- Dedekind and Riemann travelled together to Berlin in September 1859 on the occasion of Riemann's election to the Berlin Academy of Sciences.
- In Berlin, Dedekind met Weierstrass, Kummer, Borchardt and Kronecker.
- The Collegium Carolinum in Brunswick had been upgraded to the Brunswick Polytechnikum by the 1860s, and Dedekind was appointed to the Polytechnikum in 1862.
- Dedekind remained there for the rest of his life, retiring on 1 April 1894.
- After he retired, Dedekind continued to teach the occasional course and remained in good health in his long retirement.
- Dedekind made a number of highly significant contributions to mathematics and his work would change the style of mathematics into what is familiar to us today.
- One remarkable piece of work was his redefinition of irrational numbers in terms of Dedekind cuts which, as we mentioned above, first came to him as early as 1858.
- Dedekind loved to take his holidays in Switzerland, the Austrian Tyrol or the Black Forest in southern Germany.
- In this quote Dedekind is arguing against Kronecker's objections to the infinite and, therefore, is agreeing with Cantor's views.
- Among Dedekind's other notable contributions to mathematics were his editions of the collected works of Peter Dirichlet, Carl Gauss, and Georg Riemann.
- Dedekind's study of Dirichlet's work did, in fact, lead to his own study of algebraic number fields, as well as to his introduction of ideals.
- Dedekind edited Dirichlet's lectures on number theory and published these as Vorlesungen über Zahlentheorie Ⓣ(Lectures on Number Theory) in 1863.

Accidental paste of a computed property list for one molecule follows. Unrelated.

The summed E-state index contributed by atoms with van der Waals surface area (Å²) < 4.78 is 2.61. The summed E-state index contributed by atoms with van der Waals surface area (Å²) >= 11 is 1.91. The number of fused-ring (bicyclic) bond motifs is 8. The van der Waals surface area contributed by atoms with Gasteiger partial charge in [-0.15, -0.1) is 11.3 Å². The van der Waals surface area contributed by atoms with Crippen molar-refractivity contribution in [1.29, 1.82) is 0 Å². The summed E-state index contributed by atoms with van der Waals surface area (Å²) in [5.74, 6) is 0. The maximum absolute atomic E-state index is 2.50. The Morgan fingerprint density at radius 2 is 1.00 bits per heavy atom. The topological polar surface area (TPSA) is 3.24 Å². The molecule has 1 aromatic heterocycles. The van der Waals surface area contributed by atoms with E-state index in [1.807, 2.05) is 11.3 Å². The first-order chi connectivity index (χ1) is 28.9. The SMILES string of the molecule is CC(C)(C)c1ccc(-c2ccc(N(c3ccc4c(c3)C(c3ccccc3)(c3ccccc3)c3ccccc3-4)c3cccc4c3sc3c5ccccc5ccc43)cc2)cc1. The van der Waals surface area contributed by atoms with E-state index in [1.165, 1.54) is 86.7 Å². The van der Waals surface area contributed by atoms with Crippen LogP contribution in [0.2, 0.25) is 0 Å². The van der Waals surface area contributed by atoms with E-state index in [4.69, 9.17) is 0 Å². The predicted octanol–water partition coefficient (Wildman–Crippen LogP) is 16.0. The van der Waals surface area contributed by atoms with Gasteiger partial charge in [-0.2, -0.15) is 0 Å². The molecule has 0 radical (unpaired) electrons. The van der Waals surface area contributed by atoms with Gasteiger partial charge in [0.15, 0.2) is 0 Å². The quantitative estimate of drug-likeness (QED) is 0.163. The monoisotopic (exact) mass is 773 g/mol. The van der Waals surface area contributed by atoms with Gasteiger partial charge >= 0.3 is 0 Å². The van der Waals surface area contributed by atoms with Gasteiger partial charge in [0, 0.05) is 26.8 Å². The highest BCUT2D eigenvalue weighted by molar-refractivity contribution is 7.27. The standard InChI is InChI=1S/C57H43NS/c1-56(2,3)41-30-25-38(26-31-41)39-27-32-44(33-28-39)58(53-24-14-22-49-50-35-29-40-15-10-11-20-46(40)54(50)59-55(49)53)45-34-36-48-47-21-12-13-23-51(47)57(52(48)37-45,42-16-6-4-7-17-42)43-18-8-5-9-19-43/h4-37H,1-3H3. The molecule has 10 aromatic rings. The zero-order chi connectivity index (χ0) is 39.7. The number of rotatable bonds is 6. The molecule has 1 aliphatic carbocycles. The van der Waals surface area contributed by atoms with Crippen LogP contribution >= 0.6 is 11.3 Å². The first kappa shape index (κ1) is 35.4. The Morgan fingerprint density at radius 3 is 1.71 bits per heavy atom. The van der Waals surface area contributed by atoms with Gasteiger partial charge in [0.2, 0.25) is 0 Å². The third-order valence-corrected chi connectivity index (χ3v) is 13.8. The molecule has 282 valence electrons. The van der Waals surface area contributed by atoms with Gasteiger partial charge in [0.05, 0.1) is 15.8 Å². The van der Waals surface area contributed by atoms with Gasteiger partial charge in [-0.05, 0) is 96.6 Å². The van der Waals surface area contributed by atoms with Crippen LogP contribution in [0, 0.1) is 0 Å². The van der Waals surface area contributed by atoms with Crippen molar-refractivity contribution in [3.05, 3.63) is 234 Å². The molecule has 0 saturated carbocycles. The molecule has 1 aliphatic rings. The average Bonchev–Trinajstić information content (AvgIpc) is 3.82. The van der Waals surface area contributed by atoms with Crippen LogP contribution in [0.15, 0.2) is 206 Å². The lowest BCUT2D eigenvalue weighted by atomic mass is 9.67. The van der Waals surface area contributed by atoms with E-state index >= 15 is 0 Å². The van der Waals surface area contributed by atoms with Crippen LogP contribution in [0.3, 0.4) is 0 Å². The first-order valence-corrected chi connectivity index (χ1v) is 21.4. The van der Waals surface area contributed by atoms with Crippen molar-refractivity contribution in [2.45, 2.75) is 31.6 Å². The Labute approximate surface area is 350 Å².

- It was in the third and fourth editions of Vorlesungen über Zahlentheorie Ⓣ(Lectures on Number Theory), published in 1879 and 1894, that Dedekind wrote supplements in which he introduced the notion of an ideal which is fundamental to ring theory.
- Dedekind formulated his theory in the ring of integers of an algebraic number field.
- Dedekind, in a joint paper with Heinrich Weber published in 1882, applies his theory of ideals to the theory of Riemann surfaces.
- Dedekind's work was quickly accepted, partly because of the clarity with which he presented his ideas and partly since Heinrich Weber lectured to Hilbert on these topics at the University of Königsberg.
- Dedekind's notion of ideal was taken up and extended by Hilbert and then later by Emmy Noether.
- In 1879 Dedekind published Über die Theorie der ganzen algebraischen Zahlen Ⓣ(On the theory of algebraic integers) which was again to have a large influence on the foundations of mathematics.
- Dedekind's brilliance consisted not only of the theorems and concepts that he studied but, because of his ability to formulate and express his ideas so clearly, he introduced a new style of mathematics that been a major influence on mathematicians ever since.
- Many honours were given to Dedekind for his outstanding work, although he always remained extraordinarily modest regarding his own abilities and achievements.

Born 6 October 1831, Braunschweig, duchy of Braunschweig (now Germany). Died 12 February 1916, Braunschweig, duchy of Braunschweig (now Germany).

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Algebra, Analysis, Group Theory, Origin Germany, Set Theory

**O’Connor, John J; Robertson, Edmund F**: MacTutor History of Mathematics Archive